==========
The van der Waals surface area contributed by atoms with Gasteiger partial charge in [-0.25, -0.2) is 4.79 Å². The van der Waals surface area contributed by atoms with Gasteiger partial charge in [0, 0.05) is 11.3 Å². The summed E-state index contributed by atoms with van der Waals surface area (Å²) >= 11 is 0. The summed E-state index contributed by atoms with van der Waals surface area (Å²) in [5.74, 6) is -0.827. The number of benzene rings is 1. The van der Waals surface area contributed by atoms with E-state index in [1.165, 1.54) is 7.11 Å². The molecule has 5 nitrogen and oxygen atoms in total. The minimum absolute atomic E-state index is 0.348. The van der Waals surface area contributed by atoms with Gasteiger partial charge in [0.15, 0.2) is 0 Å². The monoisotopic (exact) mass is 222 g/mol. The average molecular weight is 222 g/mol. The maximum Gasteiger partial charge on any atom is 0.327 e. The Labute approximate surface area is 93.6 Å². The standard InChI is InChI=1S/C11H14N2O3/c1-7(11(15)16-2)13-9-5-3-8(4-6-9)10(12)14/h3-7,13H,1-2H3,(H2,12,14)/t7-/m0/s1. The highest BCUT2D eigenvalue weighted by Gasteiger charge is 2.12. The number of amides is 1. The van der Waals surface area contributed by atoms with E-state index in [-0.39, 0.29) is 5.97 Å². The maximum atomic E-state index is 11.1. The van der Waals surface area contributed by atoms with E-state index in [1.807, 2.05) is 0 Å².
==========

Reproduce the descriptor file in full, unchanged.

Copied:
The van der Waals surface area contributed by atoms with Gasteiger partial charge in [-0.25, -0.2) is 4.79 Å². The van der Waals surface area contributed by atoms with Gasteiger partial charge in [0, 0.05) is 11.3 Å². The summed E-state index contributed by atoms with van der Waals surface area (Å²) >= 11 is 0. The summed E-state index contributed by atoms with van der Waals surface area (Å²) in [5.74, 6) is -0.827. The number of benzene rings is 1. The van der Waals surface area contributed by atoms with E-state index in [1.165, 1.54) is 7.11 Å². The molecule has 5 nitrogen and oxygen atoms in total. The minimum absolute atomic E-state index is 0.348. The van der Waals surface area contributed by atoms with Gasteiger partial charge in [0.15, 0.2) is 0 Å². The monoisotopic (exact) mass is 222 g/mol. The average molecular weight is 222 g/mol. The maximum Gasteiger partial charge on any atom is 0.327 e. The Labute approximate surface area is 93.6 Å². The standard InChI is InChI=1S/C11H14N2O3/c1-7(11(15)16-2)13-9-5-3-8(4-6-9)10(12)14/h3-7,13H,1-2H3,(H2,12,14)/t7-/m0/s1. The highest BCUT2D eigenvalue weighted by Gasteiger charge is 2.12. The number of amides is 1. The van der Waals surface area contributed by atoms with E-state index in [-0.39, 0.29) is 5.97 Å². The maximum atomic E-state index is 11.1. The van der Waals surface area contributed by atoms with E-state index in [1.807, 2.05) is 0 Å².